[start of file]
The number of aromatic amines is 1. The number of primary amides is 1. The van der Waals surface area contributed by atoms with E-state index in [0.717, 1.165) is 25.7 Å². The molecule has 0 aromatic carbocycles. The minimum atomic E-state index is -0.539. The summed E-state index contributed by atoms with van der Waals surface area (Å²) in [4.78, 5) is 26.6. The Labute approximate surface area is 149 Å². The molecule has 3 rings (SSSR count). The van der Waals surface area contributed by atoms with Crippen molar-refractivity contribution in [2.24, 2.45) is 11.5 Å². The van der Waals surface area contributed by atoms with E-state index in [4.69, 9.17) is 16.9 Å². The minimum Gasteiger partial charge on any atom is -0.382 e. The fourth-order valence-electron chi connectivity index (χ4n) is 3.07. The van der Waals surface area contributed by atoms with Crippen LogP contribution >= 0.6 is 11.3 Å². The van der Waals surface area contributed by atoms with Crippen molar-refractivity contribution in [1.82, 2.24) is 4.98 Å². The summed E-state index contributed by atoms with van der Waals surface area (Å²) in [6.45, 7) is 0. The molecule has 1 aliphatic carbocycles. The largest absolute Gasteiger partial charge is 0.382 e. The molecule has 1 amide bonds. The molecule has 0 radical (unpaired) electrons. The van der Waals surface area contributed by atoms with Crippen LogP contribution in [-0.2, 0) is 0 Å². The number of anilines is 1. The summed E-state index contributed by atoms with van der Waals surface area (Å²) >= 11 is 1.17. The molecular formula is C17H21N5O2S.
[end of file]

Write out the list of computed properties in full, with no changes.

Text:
The number of aromatic amines is 1. The number of primary amides is 1. The van der Waals surface area contributed by atoms with E-state index in [0.717, 1.165) is 25.7 Å². The molecule has 0 aromatic carbocycles. The minimum atomic E-state index is -0.539. The summed E-state index contributed by atoms with van der Waals surface area (Å²) in [4.78, 5) is 26.6. The Labute approximate surface area is 149 Å². The molecule has 3 rings (SSSR count). The van der Waals surface area contributed by atoms with Crippen molar-refractivity contribution in [2.24, 2.45) is 11.5 Å². The van der Waals surface area contributed by atoms with E-state index in [4.69, 9.17) is 16.9 Å². The minimum Gasteiger partial charge on any atom is -0.382 e. The fourth-order valence-electron chi connectivity index (χ4n) is 3.07. The van der Waals surface area contributed by atoms with Crippen LogP contribution >= 0.6 is 11.3 Å². The van der Waals surface area contributed by atoms with Crippen molar-refractivity contribution in [1.82, 2.24) is 4.98 Å². The summed E-state index contributed by atoms with van der Waals surface area (Å²) in [6.45, 7) is 0. The molecule has 1 aliphatic carbocycles. The largest absolute Gasteiger partial charge is 0.382 e. The molecule has 1 amide bonds. The molecule has 0 radical (unpaired) electrons. The van der Waals surface area contributed by atoms with Crippen LogP contribution in [-0.2, 0) is 0 Å². The number of anilines is 1. The summed E-state index contributed by atoms with van der Waals surface area (Å²) >= 11 is 1.17. The molecular formula is C17H21N5O2S.